2 Classical Theory Review All resources fully usedNo unused capacityFull employment/ Supplied determinedEconomy is flexible- Prices, wages, savings, investment, resources, labor, etc., all moving towards equilibrium based on market forces (supply/demand)Shift of AD only changes price level not output (GDP)No short run equilibrium - Recessions are temporary and economy always adjusting back to LRAS
3 Classical vs. Keynesian The Classical ModelFlexible pricesLong-run viewLRAS determines outputThe Keynesian ModelRigid pricesShort-run viewAD determines output
4 Keynesian Foundations Post WWI- Europe in economic declineGreat Depression- 1930’sBasis for John Maynard Keynes and his theories.If classical approach was correct then,economy would have corrected itself-BUT IT DIDN’T!
5 Classical Theory and a Decrease in Aggregate Demand Q0LRASAccording to KeynesPrice level will not decrease back to LRAS when AD decreasesCLASSICAL THEORY IS WRONG SAYS KEYNES!AD1AD2110E1Q1100E2Price LevelReal GDP per Year
6 Keynesian Economics and the Keynesian Short-Run Aggregate Supply Curve Some Different Assumptions1) Short-run approach to the macroeconomy2) Concentrated on reasons for continuing recessions3) Horizontal portion of AS curve is called the Keynesian short-run AS.
7 Keynesian Economics and the Keynesian Short-Run Aggregate Supply Curve 4) Prices are not flexible/demand shocks will not raise or lower prices- it will only affect output (Real GDP)5) Level of output is “demand determined” and the price level is constant6)The SRAS curve assumes high unemployment and unused capacity
8 Demand Determined Income Equilibrium With excess capacityincreases in ADincreases equilibriumreal national incomeand the price level doesnot changeQ3AD3SRASAD1Q2AD2Price LevelQ1P3With prices stickydownward decreasesin AD will decreasereal national incomeand the price leveldoes not changeReal GDP per Year
9 Keynesian Economics and the Keynesian Short-Run Aggregate Supply Curve Big Question is WHY the SRAS is Horizontal,and prices are constant and not flexible?“Sticky” wages make involuntary unemployment possibleTherefore since wages will not be cut to employ all workers- wages will remain the same for some while others will remain unemployedThus the “classical” view of full employment no longer holds true- economy is not self-regulatingPrice of wages are “sticky” downwardLabor unions and long term contracts make downward inflexibility of the nominal wage not possibleAlso employers unwilling to cut wages because they feel workers would not work as hard—loss of productivity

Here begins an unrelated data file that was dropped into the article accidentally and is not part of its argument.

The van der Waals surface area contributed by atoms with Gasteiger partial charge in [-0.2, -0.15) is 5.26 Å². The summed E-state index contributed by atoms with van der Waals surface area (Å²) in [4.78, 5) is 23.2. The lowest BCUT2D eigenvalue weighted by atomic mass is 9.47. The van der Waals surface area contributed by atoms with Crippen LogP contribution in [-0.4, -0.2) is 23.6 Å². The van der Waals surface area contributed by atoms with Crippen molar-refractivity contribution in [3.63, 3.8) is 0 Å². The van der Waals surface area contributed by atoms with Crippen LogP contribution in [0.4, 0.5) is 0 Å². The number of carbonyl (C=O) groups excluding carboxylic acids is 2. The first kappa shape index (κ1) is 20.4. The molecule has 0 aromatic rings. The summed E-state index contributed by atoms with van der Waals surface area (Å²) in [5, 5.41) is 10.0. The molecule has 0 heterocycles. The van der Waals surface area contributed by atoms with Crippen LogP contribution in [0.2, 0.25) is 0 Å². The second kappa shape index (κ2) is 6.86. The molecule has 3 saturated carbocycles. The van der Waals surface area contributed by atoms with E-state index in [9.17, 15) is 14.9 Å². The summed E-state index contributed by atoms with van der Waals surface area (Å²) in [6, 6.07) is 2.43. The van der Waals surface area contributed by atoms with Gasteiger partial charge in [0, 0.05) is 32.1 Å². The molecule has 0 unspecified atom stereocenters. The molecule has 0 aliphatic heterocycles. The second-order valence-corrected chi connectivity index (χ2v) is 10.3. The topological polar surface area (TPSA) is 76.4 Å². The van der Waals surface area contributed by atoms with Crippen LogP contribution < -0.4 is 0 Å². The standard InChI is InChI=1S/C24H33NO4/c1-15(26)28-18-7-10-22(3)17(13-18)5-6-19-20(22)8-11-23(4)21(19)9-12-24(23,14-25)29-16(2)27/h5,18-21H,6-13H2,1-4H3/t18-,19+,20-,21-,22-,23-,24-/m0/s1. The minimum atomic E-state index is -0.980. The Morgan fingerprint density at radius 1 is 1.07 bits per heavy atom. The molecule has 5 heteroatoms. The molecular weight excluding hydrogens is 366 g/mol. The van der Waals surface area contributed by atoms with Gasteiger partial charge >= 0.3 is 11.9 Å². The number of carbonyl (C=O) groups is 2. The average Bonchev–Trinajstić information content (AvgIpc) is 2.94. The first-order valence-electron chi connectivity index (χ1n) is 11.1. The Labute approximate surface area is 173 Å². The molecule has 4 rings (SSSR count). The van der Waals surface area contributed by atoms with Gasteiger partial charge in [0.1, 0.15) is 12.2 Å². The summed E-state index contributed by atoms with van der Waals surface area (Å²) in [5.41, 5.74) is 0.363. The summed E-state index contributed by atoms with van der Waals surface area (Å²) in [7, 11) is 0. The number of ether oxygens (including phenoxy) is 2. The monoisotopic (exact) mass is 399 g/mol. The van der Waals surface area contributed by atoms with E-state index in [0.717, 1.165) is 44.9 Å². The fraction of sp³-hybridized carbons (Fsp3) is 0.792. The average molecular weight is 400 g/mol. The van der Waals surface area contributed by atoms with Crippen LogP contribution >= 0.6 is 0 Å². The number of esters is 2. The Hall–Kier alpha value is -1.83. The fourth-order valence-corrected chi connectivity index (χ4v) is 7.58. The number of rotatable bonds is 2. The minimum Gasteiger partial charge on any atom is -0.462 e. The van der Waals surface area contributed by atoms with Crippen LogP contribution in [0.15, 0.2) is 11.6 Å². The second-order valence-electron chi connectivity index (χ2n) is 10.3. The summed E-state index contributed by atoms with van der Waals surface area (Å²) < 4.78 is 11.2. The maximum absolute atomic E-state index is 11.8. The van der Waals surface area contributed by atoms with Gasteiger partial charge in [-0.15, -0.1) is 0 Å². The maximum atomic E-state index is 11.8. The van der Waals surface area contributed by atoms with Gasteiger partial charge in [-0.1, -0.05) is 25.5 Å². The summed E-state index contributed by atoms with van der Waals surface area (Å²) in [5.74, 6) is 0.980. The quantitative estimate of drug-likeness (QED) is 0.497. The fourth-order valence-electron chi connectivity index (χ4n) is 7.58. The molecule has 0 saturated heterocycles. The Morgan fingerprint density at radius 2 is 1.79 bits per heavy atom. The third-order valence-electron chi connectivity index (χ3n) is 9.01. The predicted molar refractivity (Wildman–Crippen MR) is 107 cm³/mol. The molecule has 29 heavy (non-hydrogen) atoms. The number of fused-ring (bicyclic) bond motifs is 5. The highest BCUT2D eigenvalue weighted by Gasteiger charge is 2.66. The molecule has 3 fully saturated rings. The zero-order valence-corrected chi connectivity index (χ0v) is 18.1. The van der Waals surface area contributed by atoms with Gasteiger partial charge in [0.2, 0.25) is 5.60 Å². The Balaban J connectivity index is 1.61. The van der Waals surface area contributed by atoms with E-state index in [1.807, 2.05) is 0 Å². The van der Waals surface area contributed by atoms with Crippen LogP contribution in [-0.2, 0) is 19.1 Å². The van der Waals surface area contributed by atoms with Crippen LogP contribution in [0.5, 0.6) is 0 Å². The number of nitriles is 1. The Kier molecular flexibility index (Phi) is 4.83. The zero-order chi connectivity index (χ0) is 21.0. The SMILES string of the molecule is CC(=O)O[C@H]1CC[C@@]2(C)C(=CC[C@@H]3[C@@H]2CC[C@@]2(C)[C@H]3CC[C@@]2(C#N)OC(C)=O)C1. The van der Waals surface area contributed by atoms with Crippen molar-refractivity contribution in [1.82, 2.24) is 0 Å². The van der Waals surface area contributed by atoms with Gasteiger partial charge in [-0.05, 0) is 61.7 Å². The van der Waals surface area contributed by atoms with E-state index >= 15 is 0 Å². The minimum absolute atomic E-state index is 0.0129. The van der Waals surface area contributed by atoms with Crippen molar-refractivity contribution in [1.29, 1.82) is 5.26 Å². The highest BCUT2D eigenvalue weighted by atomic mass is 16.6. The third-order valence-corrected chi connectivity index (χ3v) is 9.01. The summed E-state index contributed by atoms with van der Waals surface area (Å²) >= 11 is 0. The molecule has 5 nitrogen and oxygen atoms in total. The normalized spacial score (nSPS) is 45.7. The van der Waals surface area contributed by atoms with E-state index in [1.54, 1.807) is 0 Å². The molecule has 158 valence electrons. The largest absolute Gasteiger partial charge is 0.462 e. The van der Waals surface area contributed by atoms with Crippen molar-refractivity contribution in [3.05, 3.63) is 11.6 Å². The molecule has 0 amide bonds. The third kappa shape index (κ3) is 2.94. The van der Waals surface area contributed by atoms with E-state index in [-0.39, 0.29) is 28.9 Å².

10 Keynesian Analysis of the Great Depression 1929 unemployment -- 3%End of 1929 unemployment -- 9%1933 unemployment -- 25%1929 Real GDP not reached until 1937Real GDP fell from $1 trillion to $700 billion1933 economy operated at 30% below potential
11 Keynesian Analysis of the Great Depression LRASAD1933AD1929SRAS100E11.0E20.7Price LevelAFollowing the decreasein AD the price levelwould have had to dropto point A to avoidUnemployment as Classical theorists support--it did not!Real GDP per Year($ trillions)
13 Final Thoughts on Keynes So in situations of excess capacity and large amounts of unemployment—the price level will NOT fall. Instead what occurs is continued unemployment and reduced GDPGeneral economy wide equilibrium can occur and endure even if there is excess capacityCapitalism is NOT a self-regulating system sustaining full employmentAttack “classical” view that market forces would lead to equilibriumWhat is needed to push economy back to full equilibrium is consistent government spending/lower taxes to increase AD (fiscal policy) or an increase in the money supply (monetary policy)
14 Income Determination Using Aggregate Demand and Aggregate Supply: Fixed Versus Changing Price Levels The impact of a change in AD differs depending on the shape of the SRAS.PROBLEMS WITH THE KEYNESIAN SHORT- RUN?
15 Keynesian Horizontal Short-Run Doesn’t relate inflationPrices are not totally “sticky”AD1AD27Price LevelSRAS1206Real GDP per Year($ trillions)
16 Income Determination with Fixed Versus Flexible Prices The price levelis fixed and theincrease in ADincreases realGDP to $7 trillionis not fixed andthe increase in ADincreases bothprices and real GDPSRASLRASAD2AD1AD27AD1Price LevelPrice Level1306.5SRAS12061206.0Real GDP per Year($ trillions)Real GDP per Year($ trillions)
17 Modern Keynesian Short-Run Recognizes that some, but notcomplete, prices adjustments,made in the short run.MKSR relates therelationship between PLand Real GDP withincomplete price adjustmentsand incomplete info inthe short runSRASLRASAD2AD1Price Level1306.51206.0Real GDP per Year($ trillions)
18 Economic Growth in an Aggregate Demand and Supply Framework Keynesian macroeconomic analysis relates to short-run fluctuations in unemployment, inflation, and other macroeconomic variables.Over time, economic growth may occur with or without inflation.
19 Economic Growth, Aggregate Demand, and Aggregate Supply LRAS1LRAS2200SRAS1SRAS2AD1AD2150Price LevelE1E2With economic growth,LRAS1 and SRAS1shifts outward withno inflation1005078Real GDP per Year(trillions of 1992 dollars)